December 17, 2021

Family knows firsthand the critical need for blood donations

Vanderbilt cancer patient Brody Cramer knows all too well how crucial blood donations are. Since he was diagnosed with leukemia earlier this year he has needed 23 units of red blood cells and 16 units of platelets.

Brody Cramer and his mother, Christina, speak at the American Red Cross about the need for blood donors.

by Jessica Pasley

Brody Cramer, 13, was diagnosed with T-cell acute lymphoblastic leukemia in February.

In the 10 months since then he has needed 23 units of red blood cells and 16 units of platelets.

The ongoing blood shortage impacting Vanderbilt University Medical Center and other hospitals worries his mother, Christina Cramer.

“It’s imperative that we help get the word out that blood donors are desperately needed,” Cramer said during a press conference held at the American Red Cross on Thursday. “It’s lifesaving for Brody and so many others going through cancer treatments. While everyone gives gifts to family and friends, please remember this gift of life as well. We are so thankful for those who continue to donate. Our entire family donates to give back.

“Brody’s blood type is rare, so it is doubly concerning for us and I am sure many others who require frequent transfusions. It is scary that blood products are at such a low level,” she said.

The American Red Cross, along with VUMC, held the press conference to raise awareness about the critical need for blood donors.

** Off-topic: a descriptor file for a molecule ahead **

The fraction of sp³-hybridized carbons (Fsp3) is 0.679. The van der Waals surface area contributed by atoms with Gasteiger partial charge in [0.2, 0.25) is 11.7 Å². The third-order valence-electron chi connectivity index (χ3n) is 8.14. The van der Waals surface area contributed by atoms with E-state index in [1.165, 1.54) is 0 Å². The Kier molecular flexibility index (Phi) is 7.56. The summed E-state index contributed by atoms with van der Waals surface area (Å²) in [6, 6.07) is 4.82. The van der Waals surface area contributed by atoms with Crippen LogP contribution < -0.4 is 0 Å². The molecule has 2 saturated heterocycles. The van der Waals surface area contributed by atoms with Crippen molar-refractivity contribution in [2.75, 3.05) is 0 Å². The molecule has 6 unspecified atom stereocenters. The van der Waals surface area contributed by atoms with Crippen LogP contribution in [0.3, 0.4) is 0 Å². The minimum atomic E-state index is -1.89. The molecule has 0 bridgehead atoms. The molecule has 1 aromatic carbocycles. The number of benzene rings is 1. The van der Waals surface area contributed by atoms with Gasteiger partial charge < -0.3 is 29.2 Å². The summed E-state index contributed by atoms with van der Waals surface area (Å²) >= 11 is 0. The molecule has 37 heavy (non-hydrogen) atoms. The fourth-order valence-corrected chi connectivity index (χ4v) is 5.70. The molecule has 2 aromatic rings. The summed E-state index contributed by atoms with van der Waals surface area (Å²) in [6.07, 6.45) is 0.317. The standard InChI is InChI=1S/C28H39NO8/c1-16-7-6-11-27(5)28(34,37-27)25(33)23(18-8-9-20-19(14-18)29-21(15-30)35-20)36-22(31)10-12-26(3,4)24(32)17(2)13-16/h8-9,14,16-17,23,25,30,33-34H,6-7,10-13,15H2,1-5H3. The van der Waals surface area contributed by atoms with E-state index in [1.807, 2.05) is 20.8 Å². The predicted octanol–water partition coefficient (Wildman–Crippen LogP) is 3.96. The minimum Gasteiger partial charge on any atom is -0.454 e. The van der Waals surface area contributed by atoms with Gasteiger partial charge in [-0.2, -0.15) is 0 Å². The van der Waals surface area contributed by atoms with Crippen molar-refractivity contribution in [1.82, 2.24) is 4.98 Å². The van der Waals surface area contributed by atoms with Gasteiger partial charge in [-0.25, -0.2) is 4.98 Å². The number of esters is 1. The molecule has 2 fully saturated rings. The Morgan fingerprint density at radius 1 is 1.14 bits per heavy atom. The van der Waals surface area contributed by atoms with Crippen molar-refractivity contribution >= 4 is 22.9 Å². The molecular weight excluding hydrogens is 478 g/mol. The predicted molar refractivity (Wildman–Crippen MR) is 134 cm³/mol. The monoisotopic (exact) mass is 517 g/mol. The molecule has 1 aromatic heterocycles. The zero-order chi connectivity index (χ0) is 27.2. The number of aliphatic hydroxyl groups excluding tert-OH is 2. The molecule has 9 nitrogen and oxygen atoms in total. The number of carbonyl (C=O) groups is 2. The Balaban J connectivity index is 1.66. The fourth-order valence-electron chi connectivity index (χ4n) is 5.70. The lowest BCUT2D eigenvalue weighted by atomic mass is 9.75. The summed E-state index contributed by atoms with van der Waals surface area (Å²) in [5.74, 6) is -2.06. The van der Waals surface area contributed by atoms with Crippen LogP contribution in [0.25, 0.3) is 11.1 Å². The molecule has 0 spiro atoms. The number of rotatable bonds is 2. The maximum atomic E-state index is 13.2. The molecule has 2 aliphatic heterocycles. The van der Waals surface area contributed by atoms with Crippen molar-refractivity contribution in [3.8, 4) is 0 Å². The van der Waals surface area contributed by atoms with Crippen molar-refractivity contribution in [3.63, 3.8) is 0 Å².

According to the American Red Cross, blood products have a short shelf life and require constant replenishing.

More than 16 million units of blood and blood products are transfused annually, with more than 45,000 units needed daily in the United States.

“The blood supply is at a historic low,” said Pampee Young, MD, chief medical officer, American Red Cross. “If we do not take actions to stabilize the blood supply, there is real danger of patients postponing or not receiving the medical care they need due to lack of blood availability.”

Young said the need is greater during the winter months as donor turnout is lower due to travel, holiday plans, seasonal illnesses and inclement weather.

The local Red Cross blood bank currently has about two days of blood supply — a typical supply is four to five days.

Blood donations can take up to three days to be processed and made available for patients, further impacting the need to maintain a stable blood product supply.

“VUMC needs a constant supply of blood to take care of our patients, including solid organ transplant recipients, our patients with cancer, mothers delivering babies who have unexpected hemorrhages, and, of course, as we serve the community as its only level I trauma center,” said Jennifer Andrews, MD, MSc, associate professor of Pathology, Microbiology and Immunology (Division of Transfusion Medicine) and Pediatrics (Division of Hematology/Oncology) and medical director of the Blood Bank.

Cramer said the highlight of their visit to the Red Cross headquarters was a tour, which gave Brody an opportunity to personally thank donors. The family is working with the Red Cross to host a blood drive in its Murfreesboro neighborhood. The community has more than 800 homes.

Brody, his mother and Andrews received American Red Cross Blood Donor Recruiter medals for their dedication to raising awareness about the need for donors during the event.

The American Red Cross holds frequent blood drives on VUMC’s 21st Avenue and One Hundred Oaks campuses. Employees and members of the public are encouraged to donate. You can sign up for an upcoming Red Cross blood drive and donate at a time convenient with your schedule at